Brake photos in Strat­ford

South Taranaki Star - - STARS PAST - SUP­PLIED


Runs un­til 15 Oc­to­ber 15 at the Percy Thom­son Gallery.

The ex­tra­or­di­nary ex­hi­bi­tion, Brian Brake: Lens on China and Ja­pan fea­tures 32 su­perb pho­to­graphic images by Brian Brake. Se­lected from Te Papa’s pho­tog­ra­phy col­lec­tion, these images are con­sid­ered by some to be Brake’s strong­est work. Brake’s ca­reer largely be­gan in the mid-1950s when he worked as a glo­be­trot­ting pho­to­jour­nal­ist for the renowned Paris photo agency Mag­num. Brian Brake: Lens on China and Ja­pan of­fers two slices from Brian Brake’s long ca­reer; pho­tographs of China he took in the late 1950s, and those of Ja­pan in 1963 and 1964. These gained rel­a­tively lit­tle at­ten­tion at the time, but to­day they firmly rank among his very best work.

Brake was one of a small num­ber of Western pho­tog­ra­phers who gained ac­cess to China in the 1950s, and his pho­tographs were ea­gerly snapped up by in­ter­na­tional mag­a­zines. They mainly fo­cused on China’s leader Mao Ze­dong and po­lit­i­cal pa­rades in Beijing, and while cer­tainly topical and of­ten spectacular, these made up of only a small por­tion of Brake’s China pho­tographs. He trav­elled ex­ten­sively through­out the coun­try, and he took many pho­tographs of ev­ery­day scenes. How­ever it seems there was lit­tle in­ter­est in pub­lish­ing images of daily life at a time when the US and China re­garded each other with mu­tual ap­pre­hen­sion and hos­til­ity. As well as the 32 prints, the ex­hi­bi­tion in­cludes doc­u­men­tary footage and ex­am­ples of mag­a­zines in which Brake’s work ap­peared.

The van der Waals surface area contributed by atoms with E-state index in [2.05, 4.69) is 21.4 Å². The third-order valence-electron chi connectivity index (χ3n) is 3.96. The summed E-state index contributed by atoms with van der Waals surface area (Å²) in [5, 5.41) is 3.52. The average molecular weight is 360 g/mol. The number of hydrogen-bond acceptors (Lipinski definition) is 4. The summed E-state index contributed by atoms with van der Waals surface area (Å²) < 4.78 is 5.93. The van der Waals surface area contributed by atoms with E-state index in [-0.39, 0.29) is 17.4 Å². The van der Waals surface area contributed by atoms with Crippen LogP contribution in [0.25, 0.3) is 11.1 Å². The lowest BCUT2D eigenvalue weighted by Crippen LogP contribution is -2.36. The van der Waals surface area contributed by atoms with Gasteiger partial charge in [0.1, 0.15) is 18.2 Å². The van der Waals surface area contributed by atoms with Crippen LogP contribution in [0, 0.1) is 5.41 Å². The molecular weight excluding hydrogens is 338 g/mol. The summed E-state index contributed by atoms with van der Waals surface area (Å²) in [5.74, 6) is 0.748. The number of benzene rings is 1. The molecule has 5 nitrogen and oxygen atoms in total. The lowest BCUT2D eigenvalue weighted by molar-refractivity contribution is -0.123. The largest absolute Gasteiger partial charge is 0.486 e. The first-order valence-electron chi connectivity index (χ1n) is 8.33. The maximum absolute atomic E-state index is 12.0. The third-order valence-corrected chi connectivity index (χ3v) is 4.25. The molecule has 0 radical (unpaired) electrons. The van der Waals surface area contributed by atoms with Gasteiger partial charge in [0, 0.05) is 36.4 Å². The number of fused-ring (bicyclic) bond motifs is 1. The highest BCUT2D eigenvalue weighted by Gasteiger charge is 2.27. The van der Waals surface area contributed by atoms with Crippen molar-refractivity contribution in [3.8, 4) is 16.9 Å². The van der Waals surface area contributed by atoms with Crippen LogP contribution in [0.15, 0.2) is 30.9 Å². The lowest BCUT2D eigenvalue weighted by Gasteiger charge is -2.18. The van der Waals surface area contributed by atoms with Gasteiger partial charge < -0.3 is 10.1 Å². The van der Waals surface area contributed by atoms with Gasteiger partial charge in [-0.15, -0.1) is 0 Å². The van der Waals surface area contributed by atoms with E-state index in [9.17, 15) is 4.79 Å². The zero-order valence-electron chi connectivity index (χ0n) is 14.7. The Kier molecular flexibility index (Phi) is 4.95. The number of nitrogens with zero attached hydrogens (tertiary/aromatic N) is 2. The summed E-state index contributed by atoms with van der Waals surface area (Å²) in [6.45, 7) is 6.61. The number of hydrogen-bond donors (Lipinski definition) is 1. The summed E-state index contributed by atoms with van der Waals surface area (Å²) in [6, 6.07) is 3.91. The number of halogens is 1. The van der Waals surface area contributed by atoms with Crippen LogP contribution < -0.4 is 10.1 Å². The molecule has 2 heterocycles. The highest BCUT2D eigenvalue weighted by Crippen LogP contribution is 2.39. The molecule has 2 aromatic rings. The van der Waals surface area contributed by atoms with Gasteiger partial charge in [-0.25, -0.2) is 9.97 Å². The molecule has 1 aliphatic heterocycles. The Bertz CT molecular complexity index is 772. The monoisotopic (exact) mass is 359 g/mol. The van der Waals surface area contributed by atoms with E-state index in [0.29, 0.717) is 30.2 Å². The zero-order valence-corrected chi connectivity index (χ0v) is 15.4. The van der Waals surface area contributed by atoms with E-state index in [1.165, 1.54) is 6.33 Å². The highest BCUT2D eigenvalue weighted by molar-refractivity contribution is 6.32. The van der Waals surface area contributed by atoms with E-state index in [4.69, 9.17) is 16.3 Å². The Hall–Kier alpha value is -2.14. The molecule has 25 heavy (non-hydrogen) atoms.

Percy Thom­son Gallery un­til Oc­to­ber 15.

For the past 19 years col­lage artists from around the world have each sent 13 col­lages to Dale Copeland in Pu­niho. One from each artist is shown in Strat­ford and of­fered for sale there and on­line. An­other from each artist (called The Col­lec­tion) is shown on­line for­ever, and will be sent to be part of the per­ma­nent col­lec­tion of the Musee ArtColle in France. The other 11 from each artist are ex­changed as fairly as pos­si­ble, be­tween other artists, and a pack­age of ex­changes sent back to each par­tic­i­pat­ing artist. Copeland keeps on do­ing it, partly as a ser­vice to artists whose cho­sen medium may not be main­stream, but mostly be­cause she gets the ex­cite­ment of un­wrap­ping all this art­work, and, of course, of get­ting first choice of the ex­changes.

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